I usually enjoy films that are witty, stylistically funny and a bit quirky. For that reason alone, I enjoyed Richard Ayoade's Submarine. However, I didn't enjoy it as much as I wanted to, mostly due to the quick moving story and dialogue, both of which were fun at the beginning, but became quite tiresome as the ninety minutes length wore on.
The film opens on 15-year-old Oliver Tate, sitting silently in a classroom, thinking about the outpouring of sympathy that would result from his untimely death. To say that his views are largely delusional is a mild understatement. But it is this type of comedy that makes Submarine work; well, for the most part anyway.
Craig Roberts gives an energetic and fun performance as Tate, and Golden Globe winner Sally Hawkins is undeniably brilliant as his mother Jill. Together the duo hatch-up some of the film's most noteworthy scenes, including when she and Tate discusses her potential affair.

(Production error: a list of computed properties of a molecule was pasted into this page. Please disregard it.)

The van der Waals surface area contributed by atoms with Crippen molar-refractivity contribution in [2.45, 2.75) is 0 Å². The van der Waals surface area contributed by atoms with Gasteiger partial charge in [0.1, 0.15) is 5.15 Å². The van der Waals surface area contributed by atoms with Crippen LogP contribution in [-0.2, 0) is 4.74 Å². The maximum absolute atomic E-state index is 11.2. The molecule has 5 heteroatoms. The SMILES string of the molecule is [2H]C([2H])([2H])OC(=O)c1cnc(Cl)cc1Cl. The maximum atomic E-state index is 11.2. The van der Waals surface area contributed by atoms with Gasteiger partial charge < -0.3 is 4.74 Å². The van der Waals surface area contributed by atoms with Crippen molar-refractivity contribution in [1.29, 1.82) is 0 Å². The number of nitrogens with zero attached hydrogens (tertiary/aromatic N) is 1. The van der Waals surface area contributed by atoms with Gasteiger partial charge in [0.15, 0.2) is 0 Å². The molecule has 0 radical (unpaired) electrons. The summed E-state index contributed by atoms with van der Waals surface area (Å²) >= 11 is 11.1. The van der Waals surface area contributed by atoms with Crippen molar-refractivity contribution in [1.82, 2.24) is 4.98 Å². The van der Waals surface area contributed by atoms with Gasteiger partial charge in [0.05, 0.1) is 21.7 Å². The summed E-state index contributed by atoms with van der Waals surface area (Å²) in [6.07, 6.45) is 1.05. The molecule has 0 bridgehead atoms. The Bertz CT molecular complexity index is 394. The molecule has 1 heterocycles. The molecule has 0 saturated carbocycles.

The film is unique and clever to say the least. Tate shares his wisdom on how he knows if his parents have had sex (the light dimmer gives that one away) and the complexity of women. His courageous attempts to land a girlfriend are quite amusing, and his ideal atmosphere in which to have lose his virginity is downright hilarious.
Submarine bears a strong English tone; one that won't fit well with all viewers. I personally found the film lighthearted fun though I must admit, it should have been fifteen minutes shorter. With that said, it is still one to check out. More than likely I would have enjoyed it far more had I not seen it mid-festival.